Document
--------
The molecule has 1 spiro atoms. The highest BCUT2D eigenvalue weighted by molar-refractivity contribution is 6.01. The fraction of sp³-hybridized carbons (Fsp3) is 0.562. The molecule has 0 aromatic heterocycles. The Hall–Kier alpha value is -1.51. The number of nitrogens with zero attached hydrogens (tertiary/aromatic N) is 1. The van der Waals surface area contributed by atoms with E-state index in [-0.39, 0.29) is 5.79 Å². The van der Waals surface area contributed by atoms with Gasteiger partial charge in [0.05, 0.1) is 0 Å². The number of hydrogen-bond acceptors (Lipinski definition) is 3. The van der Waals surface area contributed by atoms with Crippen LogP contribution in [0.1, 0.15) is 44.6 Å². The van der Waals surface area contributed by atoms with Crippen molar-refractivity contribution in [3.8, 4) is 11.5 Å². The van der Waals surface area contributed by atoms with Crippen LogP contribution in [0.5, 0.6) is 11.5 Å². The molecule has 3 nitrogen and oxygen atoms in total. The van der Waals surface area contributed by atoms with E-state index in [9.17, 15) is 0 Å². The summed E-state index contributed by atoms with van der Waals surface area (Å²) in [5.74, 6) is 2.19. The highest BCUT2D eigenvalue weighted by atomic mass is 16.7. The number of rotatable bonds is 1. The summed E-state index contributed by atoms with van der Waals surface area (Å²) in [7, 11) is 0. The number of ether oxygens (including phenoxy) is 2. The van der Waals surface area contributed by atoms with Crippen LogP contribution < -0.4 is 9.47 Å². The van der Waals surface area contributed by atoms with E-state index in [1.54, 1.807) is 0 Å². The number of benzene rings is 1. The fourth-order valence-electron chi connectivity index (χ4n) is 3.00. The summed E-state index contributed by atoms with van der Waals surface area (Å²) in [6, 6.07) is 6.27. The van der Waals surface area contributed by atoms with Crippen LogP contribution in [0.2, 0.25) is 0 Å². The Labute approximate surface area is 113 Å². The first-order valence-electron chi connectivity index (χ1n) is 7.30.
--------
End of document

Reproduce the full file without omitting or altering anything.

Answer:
The molecule has 1 spiro atoms. The highest BCUT2D eigenvalue weighted by molar-refractivity contribution is 6.01. The fraction of sp³-hybridized carbons (Fsp3) is 0.562. The molecule has 0 aromatic heterocycles. The Hall–Kier alpha value is -1.51. The number of nitrogens with zero attached hydrogens (tertiary/aromatic N) is 1. The van der Waals surface area contributed by atoms with E-state index in [-0.39, 0.29) is 5.79 Å². The van der Waals surface area contributed by atoms with Gasteiger partial charge in [0.05, 0.1) is 0 Å². The number of hydrogen-bond acceptors (Lipinski definition) is 3. The van der Waals surface area contributed by atoms with Crippen LogP contribution in [0.1, 0.15) is 44.6 Å². The van der Waals surface area contributed by atoms with Crippen molar-refractivity contribution in [3.8, 4) is 11.5 Å². The van der Waals surface area contributed by atoms with Crippen LogP contribution in [0.5, 0.6) is 11.5 Å². The molecule has 3 nitrogen and oxygen atoms in total. The van der Waals surface area contributed by atoms with E-state index in [9.17, 15) is 0 Å². The summed E-state index contributed by atoms with van der Waals surface area (Å²) in [5.74, 6) is 2.19. The highest BCUT2D eigenvalue weighted by atomic mass is 16.7. The number of rotatable bonds is 1. The summed E-state index contributed by atoms with van der Waals surface area (Å²) in [7, 11) is 0. The number of ether oxygens (including phenoxy) is 2. The van der Waals surface area contributed by atoms with Crippen LogP contribution < -0.4 is 9.47 Å². The van der Waals surface area contributed by atoms with E-state index in [1.54, 1.807) is 0 Å². The number of benzene rings is 1. The fourth-order valence-electron chi connectivity index (χ4n) is 3.00. The summed E-state index contributed by atoms with van der Waals surface area (Å²) in [6, 6.07) is 6.27. The van der Waals surface area contributed by atoms with Crippen LogP contribution in [0.2, 0.25) is 0 Å². The Labute approximate surface area is 113 Å². The first-order valence-electron chi connectivity index (χ1n) is 7.30.